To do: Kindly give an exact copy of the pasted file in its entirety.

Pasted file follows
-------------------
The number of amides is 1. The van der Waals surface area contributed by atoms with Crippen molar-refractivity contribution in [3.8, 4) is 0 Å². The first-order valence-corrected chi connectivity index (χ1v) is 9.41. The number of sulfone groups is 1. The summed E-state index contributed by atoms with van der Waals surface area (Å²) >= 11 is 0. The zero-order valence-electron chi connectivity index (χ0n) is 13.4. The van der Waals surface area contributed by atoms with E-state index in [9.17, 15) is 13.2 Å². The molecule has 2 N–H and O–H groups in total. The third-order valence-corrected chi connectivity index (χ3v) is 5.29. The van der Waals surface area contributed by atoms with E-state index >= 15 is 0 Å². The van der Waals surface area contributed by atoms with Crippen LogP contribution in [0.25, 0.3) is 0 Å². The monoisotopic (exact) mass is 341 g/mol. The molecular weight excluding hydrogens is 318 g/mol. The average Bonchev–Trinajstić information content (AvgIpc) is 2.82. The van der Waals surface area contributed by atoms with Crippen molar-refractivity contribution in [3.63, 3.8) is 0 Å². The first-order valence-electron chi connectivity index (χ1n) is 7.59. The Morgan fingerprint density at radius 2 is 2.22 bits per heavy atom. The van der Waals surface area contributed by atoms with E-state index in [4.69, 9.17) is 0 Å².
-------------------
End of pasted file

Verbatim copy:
The number of amides is 1. The van der Waals surface area contributed by atoms with Crippen molar-refractivity contribution in [3.8, 4) is 0 Å². The first-order valence-corrected chi connectivity index (χ1v) is 9.41. The number of sulfone groups is 1. The summed E-state index contributed by atoms with van der Waals surface area (Å²) >= 11 is 0. The zero-order valence-electron chi connectivity index (χ0n) is 13.4. The van der Waals surface area contributed by atoms with E-state index in [9.17, 15) is 13.2 Å². The molecule has 2 N–H and O–H groups in total. The third-order valence-corrected chi connectivity index (χ3v) is 5.29. The van der Waals surface area contributed by atoms with E-state index >= 15 is 0 Å². The van der Waals surface area contributed by atoms with Crippen LogP contribution in [0.25, 0.3) is 0 Å². The monoisotopic (exact) mass is 341 g/mol. The molecular weight excluding hydrogens is 318 g/mol. The average Bonchev–Trinajstić information content (AvgIpc) is 2.82. The van der Waals surface area contributed by atoms with Crippen molar-refractivity contribution in [3.63, 3.8) is 0 Å². The first-order valence-electron chi connectivity index (χ1n) is 7.59. The Morgan fingerprint density at radius 2 is 2.22 bits per heavy atom. The van der Waals surface area contributed by atoms with E-state index in [4.69, 9.17) is 0 Å².